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Collective Impact

When a town unites, their children thrive

At first glance, the graduation rate looked average—70 percent. But when the town of Geneva, New York, looked closer, the numbers were upsetting. Learning disabled children were graduating at 37 percent, children of color at 42 percent. That’s when Dr. Mark Gearan, then-president of Hobart and William Smith Colleges, went to Washington. He came back with lessons about collective impact, an approach to community change that involves, well, just about every stakeholder in sight.

“It sounds easy in theory,” notes Katie Flowers, director of the Center for Community Engagement & Service Learning at the colleges. “But it was messy.” One hundred and forty people—including leaders from a local bank, the regional newspaper, the Boys & Girls Club, the local community college, and a furniture store—packed the local Ramada. Together participants realized that what was messy was their traditional aquarium approach to civic action, with one organization tutoring reading, another providing after-school activities. “Every fish was swimming in a different direction,” notes Flowers. With collective action, Geneva, population 13,000, could turn its education around.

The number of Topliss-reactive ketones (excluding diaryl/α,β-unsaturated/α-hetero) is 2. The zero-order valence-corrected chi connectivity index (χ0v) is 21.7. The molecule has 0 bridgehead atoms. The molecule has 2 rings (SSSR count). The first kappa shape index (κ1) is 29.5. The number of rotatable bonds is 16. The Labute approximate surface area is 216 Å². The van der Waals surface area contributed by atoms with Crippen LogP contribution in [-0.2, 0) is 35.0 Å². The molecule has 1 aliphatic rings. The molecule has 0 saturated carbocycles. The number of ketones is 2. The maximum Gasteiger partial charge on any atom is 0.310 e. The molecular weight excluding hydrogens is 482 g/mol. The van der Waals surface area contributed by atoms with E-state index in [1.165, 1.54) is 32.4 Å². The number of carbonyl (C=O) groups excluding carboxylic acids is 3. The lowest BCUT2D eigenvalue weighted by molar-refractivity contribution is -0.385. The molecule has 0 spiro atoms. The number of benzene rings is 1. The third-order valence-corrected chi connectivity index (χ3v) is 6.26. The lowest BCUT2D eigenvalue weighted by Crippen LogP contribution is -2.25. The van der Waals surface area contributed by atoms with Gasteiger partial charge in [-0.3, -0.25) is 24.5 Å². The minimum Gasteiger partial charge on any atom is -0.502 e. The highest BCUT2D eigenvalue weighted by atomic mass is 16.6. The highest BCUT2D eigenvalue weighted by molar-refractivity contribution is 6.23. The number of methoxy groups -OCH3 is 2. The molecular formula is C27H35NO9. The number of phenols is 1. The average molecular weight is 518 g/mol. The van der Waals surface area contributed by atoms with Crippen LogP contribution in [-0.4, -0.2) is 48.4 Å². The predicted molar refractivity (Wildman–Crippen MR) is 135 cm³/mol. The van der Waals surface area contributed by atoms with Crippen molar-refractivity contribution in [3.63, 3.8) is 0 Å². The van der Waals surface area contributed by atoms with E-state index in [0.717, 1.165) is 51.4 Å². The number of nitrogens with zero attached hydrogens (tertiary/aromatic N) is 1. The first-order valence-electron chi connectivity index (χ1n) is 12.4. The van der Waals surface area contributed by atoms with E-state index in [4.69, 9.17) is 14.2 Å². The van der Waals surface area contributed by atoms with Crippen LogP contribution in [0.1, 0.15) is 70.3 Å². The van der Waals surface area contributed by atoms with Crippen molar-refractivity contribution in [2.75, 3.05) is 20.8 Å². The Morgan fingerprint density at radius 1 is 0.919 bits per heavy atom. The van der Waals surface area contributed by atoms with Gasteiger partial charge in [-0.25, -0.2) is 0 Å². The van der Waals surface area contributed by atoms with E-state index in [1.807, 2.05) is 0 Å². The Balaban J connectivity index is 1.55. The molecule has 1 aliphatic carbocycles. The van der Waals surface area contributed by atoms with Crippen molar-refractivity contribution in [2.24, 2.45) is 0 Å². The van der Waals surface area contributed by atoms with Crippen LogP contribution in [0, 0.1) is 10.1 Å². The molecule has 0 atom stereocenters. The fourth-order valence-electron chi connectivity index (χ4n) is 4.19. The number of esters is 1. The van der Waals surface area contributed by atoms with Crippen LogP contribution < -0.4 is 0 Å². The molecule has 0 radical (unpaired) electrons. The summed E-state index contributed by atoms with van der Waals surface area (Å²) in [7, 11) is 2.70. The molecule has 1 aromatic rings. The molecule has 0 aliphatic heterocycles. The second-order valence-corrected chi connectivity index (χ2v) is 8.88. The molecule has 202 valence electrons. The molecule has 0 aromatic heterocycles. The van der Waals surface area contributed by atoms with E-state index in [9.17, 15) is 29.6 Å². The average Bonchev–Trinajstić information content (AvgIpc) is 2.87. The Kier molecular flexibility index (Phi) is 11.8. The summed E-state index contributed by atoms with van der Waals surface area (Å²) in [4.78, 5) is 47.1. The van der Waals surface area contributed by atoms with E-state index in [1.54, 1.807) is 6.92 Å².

Since launching Geneva 2020 in 2011, Geneva has made its mark. In 2015, it won an All-American City designation (competing against towns like Tallahassee, population 181,000). The win sparked another win, $10 million from the State of New York. But the biggest win is the way the community contributes, developing regular programs connecting college students with second, sixth, and ninth graders; offering free college classes to high school seniors; and developing science stations for students.

Graduation rates rose from 70.7 percent in 2010 to 84.9 percent in 2016, and the number of high school students taking AP exams has tripled. With support from McGowan, Geneva 2020 now has a full-time coordinator, which could help extend its vision well beyond 2020, says Flowers.

Inspirer-in-chief Mark Gearan is now at Harvard, but he knows the future is bright. “The genius of collective impact is that it gave direction,” he says. HWS’s current president, Greg Vincent, has affirmed the direction. Watching HWS students tutor children at the Boys & Girls Club, he told them, “Sitting side by side with these kids [is] where some of your most important lessons will be learned.” And one of them will be: Work together.